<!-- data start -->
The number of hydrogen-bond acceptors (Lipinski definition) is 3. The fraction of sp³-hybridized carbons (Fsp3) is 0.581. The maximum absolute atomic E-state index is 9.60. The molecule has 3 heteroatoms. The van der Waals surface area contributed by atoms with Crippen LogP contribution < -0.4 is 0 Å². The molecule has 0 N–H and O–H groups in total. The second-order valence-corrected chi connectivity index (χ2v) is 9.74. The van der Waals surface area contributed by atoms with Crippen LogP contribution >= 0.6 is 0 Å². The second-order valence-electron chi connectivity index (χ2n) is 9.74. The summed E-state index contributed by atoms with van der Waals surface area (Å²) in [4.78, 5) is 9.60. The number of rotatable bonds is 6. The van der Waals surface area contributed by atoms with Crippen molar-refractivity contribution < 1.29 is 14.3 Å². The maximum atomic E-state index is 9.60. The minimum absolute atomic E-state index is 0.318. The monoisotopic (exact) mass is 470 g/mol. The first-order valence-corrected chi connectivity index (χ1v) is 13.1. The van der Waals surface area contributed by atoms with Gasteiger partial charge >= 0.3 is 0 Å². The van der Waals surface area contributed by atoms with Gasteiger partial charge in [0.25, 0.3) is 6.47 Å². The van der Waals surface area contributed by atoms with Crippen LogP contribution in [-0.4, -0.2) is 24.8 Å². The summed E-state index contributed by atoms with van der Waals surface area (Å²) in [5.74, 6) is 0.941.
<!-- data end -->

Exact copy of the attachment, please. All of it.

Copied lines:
The number of hydrogen-bond acceptors (Lipinski definition) is 3. The fraction of sp³-hybridized carbons (Fsp3) is 0.581. The maximum absolute atomic E-state index is 9.60. The molecule has 3 heteroatoms. The van der Waals surface area contributed by atoms with Crippen LogP contribution < -0.4 is 0 Å². The molecule has 0 N–H and O–H groups in total. The second-order valence-corrected chi connectivity index (χ2v) is 9.74. The van der Waals surface area contributed by atoms with Crippen LogP contribution >= 0.6 is 0 Å². The second-order valence-electron chi connectivity index (χ2n) is 9.74. The summed E-state index contributed by atoms with van der Waals surface area (Å²) in [4.78, 5) is 9.60. The number of rotatable bonds is 6. The van der Waals surface area contributed by atoms with Crippen molar-refractivity contribution < 1.29 is 14.3 Å². The maximum atomic E-state index is 9.60. The minimum absolute atomic E-state index is 0.318. The monoisotopic (exact) mass is 470 g/mol. The first-order valence-corrected chi connectivity index (χ1v) is 13.1. The van der Waals surface area contributed by atoms with Gasteiger partial charge >= 0.3 is 0 Å². The van der Waals surface area contributed by atoms with Gasteiger partial charge in [0.25, 0.3) is 6.47 Å². The van der Waals surface area contributed by atoms with Crippen LogP contribution in [-0.4, -0.2) is 24.8 Å². The summed E-state index contributed by atoms with van der Waals surface area (Å²) in [5.74, 6) is 0.941.